Since all of my milestones were hill races, I devoted as much time as I could in March and April to running in the mountains, using the Clwydian hills as my training ground. I walk these hills regularly with my partner, who was to provide the most unstinting support and love throughout the whole period. It was to be my great good fortune to have such unconditional support from her and our family, even when my obsession with running got the better of me, which it did from time to time. I’m also fortunate to belong to a great local running club, Pensby Runners, who not only do regular training sessions but also have a hill running contingent who organise and support a fell running league. It’s worth mentioning that the support and encouragement of the club was a very significant factor in enabling me to come to terms with my illness and to remain positive throughout. Other members of the club had experienced prostate cancer and its various treatments, and their advice and support was invaluable.
I entered as many races for the club league as my work commitments would allow, and trained accordingly. Prior to the Three Peaks Race I ramped up my running mileage to over a hundred miles a month, which I optimistically hoped to maintain right up to my prostatectomy operation in July. This running schedule was complemented by my daily dog walks (c.30 miles per month). Meanwhile I commenced my Kegel exercises daily: these are simply the repetitive clenching and releasing of the pelvic floor, but I didn’t find them easy to do at first – identifying the nature of the exercise was the greatest challenge. I have since read the many men find it very difficult even to identify the pelvic floor muscles. However, once I’d got the knack I started to do them regularly. I found it helpful to align the exercises to my daily routines; I would do them while I was driving, using speed restriction signs as markers, clenching between some while releasing between others. This became so ingrained that I continue to do so whenever I get in a car, even when I’m not driving. I wasn’t sure if this was going to pay off, or if it would do anything at all, but I now know that it was significant in the recovery of my continence.
My yoga continued on a weekly basis. I’d only been doing yoga classes for about a year when I received my diagnosis, I was very grateful that I had. Whereas I tend to be a fairly decent runner for my age, I am inflexible and awkward when practising yoga. My partner is the opposite in both respects: she grumbles about her running (although she’s actually pretty good at it) but is graceful and poised on the yoga mat. I have found unexpected benefits for my running arising from my yoga; the way of thinking that I have been taught has helped me deal with the anxiety and distress that follows a cancer diagnosis, and enhances the peace of mind that follows long runs.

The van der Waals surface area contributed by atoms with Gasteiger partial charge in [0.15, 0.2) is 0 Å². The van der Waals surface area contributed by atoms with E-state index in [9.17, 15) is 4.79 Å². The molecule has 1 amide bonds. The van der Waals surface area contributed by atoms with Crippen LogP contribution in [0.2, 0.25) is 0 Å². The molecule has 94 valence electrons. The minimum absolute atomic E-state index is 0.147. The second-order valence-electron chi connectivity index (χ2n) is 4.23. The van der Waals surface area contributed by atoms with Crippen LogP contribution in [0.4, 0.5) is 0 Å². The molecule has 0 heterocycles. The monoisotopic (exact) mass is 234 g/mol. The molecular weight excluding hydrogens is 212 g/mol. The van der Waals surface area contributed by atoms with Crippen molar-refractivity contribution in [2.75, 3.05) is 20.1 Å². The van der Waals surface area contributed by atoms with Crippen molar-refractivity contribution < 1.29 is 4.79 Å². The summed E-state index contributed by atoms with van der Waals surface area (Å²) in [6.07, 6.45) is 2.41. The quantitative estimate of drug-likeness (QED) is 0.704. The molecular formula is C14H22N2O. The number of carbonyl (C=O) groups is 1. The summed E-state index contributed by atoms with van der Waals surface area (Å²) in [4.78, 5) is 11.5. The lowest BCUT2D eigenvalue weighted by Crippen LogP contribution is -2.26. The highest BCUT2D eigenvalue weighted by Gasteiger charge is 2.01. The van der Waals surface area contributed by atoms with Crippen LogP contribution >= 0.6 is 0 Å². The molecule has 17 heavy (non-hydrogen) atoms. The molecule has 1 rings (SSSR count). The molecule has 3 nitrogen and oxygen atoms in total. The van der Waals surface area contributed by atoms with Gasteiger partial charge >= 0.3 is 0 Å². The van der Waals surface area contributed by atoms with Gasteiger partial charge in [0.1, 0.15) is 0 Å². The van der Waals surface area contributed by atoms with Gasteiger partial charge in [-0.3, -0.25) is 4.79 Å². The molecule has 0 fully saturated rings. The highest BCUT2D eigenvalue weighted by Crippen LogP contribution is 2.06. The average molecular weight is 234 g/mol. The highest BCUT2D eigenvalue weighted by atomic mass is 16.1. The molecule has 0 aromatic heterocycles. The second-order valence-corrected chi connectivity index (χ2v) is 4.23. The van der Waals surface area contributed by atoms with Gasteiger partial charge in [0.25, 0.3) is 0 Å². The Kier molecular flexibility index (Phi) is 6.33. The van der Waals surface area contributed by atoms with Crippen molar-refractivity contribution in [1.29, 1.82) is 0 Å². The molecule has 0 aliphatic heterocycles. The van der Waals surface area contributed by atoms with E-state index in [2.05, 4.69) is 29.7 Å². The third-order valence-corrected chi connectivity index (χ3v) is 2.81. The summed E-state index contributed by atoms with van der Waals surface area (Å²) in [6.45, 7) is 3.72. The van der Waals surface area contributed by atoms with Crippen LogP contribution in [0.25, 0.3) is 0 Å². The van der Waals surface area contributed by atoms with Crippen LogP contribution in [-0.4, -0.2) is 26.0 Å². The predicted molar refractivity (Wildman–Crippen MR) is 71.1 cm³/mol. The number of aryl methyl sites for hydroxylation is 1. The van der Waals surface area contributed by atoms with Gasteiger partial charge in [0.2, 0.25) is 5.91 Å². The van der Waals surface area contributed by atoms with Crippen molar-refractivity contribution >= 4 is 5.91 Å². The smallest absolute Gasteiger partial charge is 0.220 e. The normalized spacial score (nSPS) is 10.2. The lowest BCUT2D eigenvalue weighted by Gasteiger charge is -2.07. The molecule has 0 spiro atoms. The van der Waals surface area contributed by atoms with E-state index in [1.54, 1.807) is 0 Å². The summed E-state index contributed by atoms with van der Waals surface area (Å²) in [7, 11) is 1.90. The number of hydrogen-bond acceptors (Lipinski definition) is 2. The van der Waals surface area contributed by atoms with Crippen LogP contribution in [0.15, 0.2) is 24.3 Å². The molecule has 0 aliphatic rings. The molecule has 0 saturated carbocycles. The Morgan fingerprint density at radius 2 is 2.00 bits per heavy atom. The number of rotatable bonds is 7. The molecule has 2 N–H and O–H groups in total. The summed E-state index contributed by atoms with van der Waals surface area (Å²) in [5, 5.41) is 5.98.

The Yorkshire Three Peaks race was both a triumph and disaster. A triumph in that I completed it and my time was better than the previous year (4hrs 50min), but a disaster in that I fell over twice coming off Ingleborough, and the second time hard enough to injure my leg and chest; neither stopped me completing the race – I was only a couple of miles from the end and determined to hobble in within a reasonable time – but they did enough damage to drastically curtail my training schedule afterwards. I managed to do enough to get round the Excalibur race three weeks later, but my time was worse than in previous years, and I wasn’t in great shape at the finish. The injuries also meant that the Lake District event in June had to be cancelled. However, I recovered and regained form towards the middle of June, which was just as well considering that there were only a few weeks to go before the Snowdon race – and my operation.
During the month before the operation I found myself dwelling negatively about what might happen to me; I was pretty scared at the prospect, and it cast a shadow over the routines of my ordinary life. The Snowdon race was a great help in this respect, occurring as it did four days before the operation, as simply accomplishing the course, a relentless five mile uphill slog to the 3,560ft summit from Llanberis followed by an exhilarating but tricky descent, lifted my spirits and my confidence. The fastest runners completed the whole race before I could even get to the top (which took me one hour and nine minutes), but I didn’t let this trouble me; on the contrary I was just delighted to be there and to have accomplished it.
The night before my operation I went on a nine mile club run, partly because I knew I wouldn’t be able to run again for some time, and partly to subdue my terror. The following morning I presented myself at 7am at my local hospital, and promptly fainted within 10 minutes of arriving as a nonplussed nurse attempted to take a routine blood sample. I should explain that my resilience as a runner deserts me in hospitals, and I was probably exhausted too. Thankfully a merciful anaesthetist suggested that I should be put under general anaesthetic sooner rather than later, as by this time I was feeling thoroughly wretched.